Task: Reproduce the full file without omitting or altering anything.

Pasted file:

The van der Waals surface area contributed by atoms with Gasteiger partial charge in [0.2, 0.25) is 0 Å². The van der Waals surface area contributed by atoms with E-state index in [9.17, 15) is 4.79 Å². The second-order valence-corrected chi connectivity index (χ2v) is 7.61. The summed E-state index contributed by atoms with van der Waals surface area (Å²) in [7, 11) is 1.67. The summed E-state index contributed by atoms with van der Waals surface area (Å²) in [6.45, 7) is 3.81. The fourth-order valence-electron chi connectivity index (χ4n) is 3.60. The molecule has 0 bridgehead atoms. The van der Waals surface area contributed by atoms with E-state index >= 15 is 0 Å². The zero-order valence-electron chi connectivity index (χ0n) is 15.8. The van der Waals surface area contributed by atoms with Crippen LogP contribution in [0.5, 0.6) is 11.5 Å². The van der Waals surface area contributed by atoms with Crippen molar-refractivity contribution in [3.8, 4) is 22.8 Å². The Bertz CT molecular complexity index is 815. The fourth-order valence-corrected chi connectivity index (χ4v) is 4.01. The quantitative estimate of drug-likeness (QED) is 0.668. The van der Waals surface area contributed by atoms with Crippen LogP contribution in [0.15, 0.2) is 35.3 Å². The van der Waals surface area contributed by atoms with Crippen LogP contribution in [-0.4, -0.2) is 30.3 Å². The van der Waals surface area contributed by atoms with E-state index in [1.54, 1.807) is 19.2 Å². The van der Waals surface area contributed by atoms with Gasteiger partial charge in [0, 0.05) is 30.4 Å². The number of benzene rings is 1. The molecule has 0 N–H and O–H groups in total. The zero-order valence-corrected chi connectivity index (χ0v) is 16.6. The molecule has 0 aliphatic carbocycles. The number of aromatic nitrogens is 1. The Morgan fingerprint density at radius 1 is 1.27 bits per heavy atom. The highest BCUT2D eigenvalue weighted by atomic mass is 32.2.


The van der Waals surface area contributed by atoms with Gasteiger partial charge in [0.2, 0.25) is 0 Å². The van der Waals surface area contributed by atoms with E-state index in [9.17, 15) is 4.79 Å². The second-order valence-corrected chi connectivity index (χ2v) is 7.61. The summed E-state index contributed by atoms with van der Waals surface area (Å²) in [7, 11) is 1.67. The summed E-state index contributed by atoms with van der Waals surface area (Å²) in [6.45, 7) is 3.81. The fourth-order valence-electron chi connectivity index (χ4n) is 3.60. The molecule has 0 bridgehead atoms. The van der Waals surface area contributed by atoms with E-state index >= 15 is 0 Å². The zero-order valence-electron chi connectivity index (χ0n) is 15.8. The van der Waals surface area contributed by atoms with Crippen LogP contribution in [0.5, 0.6) is 11.5 Å². The van der Waals surface area contributed by atoms with Crippen molar-refractivity contribution in [3.8, 4) is 22.8 Å². The Bertz CT molecular complexity index is 815. The fourth-order valence-corrected chi connectivity index (χ4v) is 4.01. The quantitative estimate of drug-likeness (QED) is 0.668. The van der Waals surface area contributed by atoms with Crippen LogP contribution in [0.15, 0.2) is 35.3 Å². The van der Waals surface area contributed by atoms with Crippen LogP contribution in [-0.4, -0.2) is 30.3 Å². The van der Waals surface area contributed by atoms with E-state index in [1.54, 1.807) is 19.2 Å². The van der Waals surface area contributed by atoms with Gasteiger partial charge in [0, 0.05) is 30.4 Å². The number of benzene rings is 1. The molecule has 0 N–H and O–H groups in total. The zero-order valence-corrected chi connectivity index (χ0v) is 16.6. The molecule has 0 aliphatic carbocycles. The number of aromatic nitrogens is 1. The Morgan fingerprint density at radius 1 is 1.27 bits per heavy atom. The highest BCUT2D eigenvalue weighted by atomic mass is 32.2.